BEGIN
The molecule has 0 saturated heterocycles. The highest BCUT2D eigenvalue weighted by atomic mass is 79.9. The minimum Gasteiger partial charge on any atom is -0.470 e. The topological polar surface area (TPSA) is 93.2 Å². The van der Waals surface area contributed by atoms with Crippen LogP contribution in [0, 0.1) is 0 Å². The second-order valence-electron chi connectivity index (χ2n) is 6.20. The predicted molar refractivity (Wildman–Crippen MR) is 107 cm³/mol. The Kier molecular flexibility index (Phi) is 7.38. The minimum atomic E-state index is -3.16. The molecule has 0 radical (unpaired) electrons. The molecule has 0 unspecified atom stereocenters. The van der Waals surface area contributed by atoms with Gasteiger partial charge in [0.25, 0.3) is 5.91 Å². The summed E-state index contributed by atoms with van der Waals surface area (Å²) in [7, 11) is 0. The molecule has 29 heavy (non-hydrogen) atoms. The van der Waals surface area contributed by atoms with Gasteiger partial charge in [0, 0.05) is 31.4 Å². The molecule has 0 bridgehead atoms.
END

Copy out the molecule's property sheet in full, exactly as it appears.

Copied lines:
The molecule has 0 saturated heterocycles. The highest BCUT2D eigenvalue weighted by atomic mass is 79.9. The minimum Gasteiger partial charge on any atom is -0.470 e. The topological polar surface area (TPSA) is 93.2 Å². The van der Waals surface area contributed by atoms with Crippen LogP contribution in [0, 0.1) is 0 Å². The second-order valence-electron chi connectivity index (χ2n) is 6.20. The predicted molar refractivity (Wildman–Crippen MR) is 107 cm³/mol. The Kier molecular flexibility index (Phi) is 7.38. The minimum atomic E-state index is -3.16. The molecule has 0 radical (unpaired) electrons. The molecule has 0 unspecified atom stereocenters. The van der Waals surface area contributed by atoms with Gasteiger partial charge in [0.25, 0.3) is 5.91 Å². The summed E-state index contributed by atoms with van der Waals surface area (Å²) in [7, 11) is 0. The molecule has 29 heavy (non-hydrogen) atoms. The van der Waals surface area contributed by atoms with Gasteiger partial charge in [0, 0.05) is 31.4 Å². The molecule has 0 bridgehead atoms.